Nominet and Good Things Foundation continue their efforts in closing the UK’s digital divide

29th June 2023

Did you know that 14m people in the UK have the lowest digital capability? This means that over 20% of us are likely to struggle interacting with online services and are at risk of being left behind and left out from society. Meanwhile, half a million in the UK are offline, citing a lack of support, access to devices, and costs as primary reasons.

“Digital exclusion means a lack of opportunity, and holding people back from the benefits digital services deliver in terms of accessing healthcare, education, and essential services,” comments Paul Fletcher, CEO, Nominet, “Those that face digital exclusion are best supported in their community – by people they can trust.”

Which is why we’re proud to continue our funding of Good Things Foundation, to accelerate their strategy to fix the UK’s digital divide – for good.

The funding from Nominet will allow Good Things Foundation to continue to support the National Digital Inclusion Network, which works with community groups, small local charities, libraries, social enterprises, housing associations, and others to distribute free data and devices and provide support in developing basic digital skills and confidence.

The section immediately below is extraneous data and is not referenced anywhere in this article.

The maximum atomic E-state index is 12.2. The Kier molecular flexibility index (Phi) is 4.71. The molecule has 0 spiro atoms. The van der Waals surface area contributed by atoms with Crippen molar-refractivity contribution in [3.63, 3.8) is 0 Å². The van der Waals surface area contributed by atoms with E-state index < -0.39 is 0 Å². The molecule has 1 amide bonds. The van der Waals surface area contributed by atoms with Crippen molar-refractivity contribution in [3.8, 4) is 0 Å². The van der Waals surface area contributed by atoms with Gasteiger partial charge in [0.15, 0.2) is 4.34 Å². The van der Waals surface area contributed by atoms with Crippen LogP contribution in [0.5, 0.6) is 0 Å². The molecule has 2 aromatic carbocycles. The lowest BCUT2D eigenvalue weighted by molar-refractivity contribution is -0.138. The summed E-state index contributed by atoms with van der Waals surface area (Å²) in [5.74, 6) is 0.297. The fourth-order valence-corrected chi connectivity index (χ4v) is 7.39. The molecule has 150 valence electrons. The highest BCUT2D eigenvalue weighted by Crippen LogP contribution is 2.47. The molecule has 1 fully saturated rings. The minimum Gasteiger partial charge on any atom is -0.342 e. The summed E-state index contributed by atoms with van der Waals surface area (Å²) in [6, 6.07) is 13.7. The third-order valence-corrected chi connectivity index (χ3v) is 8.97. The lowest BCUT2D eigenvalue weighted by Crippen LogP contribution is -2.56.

Through the National Digital Inclusion Network, Good Things Foundation provides support and services including the National Databank, which has been dubbed ‘like a foodbank, but for mobile connectivity’. The funds will also be used to help the Good Things Foundation’s National Device Bank, which provides new or refurbished devices to those facing digital exclusion, benefitting both people and the environment. With Nominet’s aid, the charity will continue to address accessibility issues through its digital skills platform, Learn My Way, which teaches individuals with little or no digital skills how to use the internet and digital technology.

Helen Milner OBE, Group CEO, Good Things Foundation, said: “We’re delighted to continue to partner with Nominet and gratefully accept this generous funding, helping hundreds of thousands of vulnerable people in communities to get connected through our National Digital Inclusion Network’s combined offer of devices, data and digital skills support.

“With 1 in 20 UK households having no home internet access, and 10 million adults lacking the most basic digital skills, collectively we all need to do more to help the most vulnerable people in our society connect with all things digital.

“That’s why we’re asking for more ambitious and far-reaching change as we scale up and expand our work in the UK. Together, we can fix the digital divide – for good.”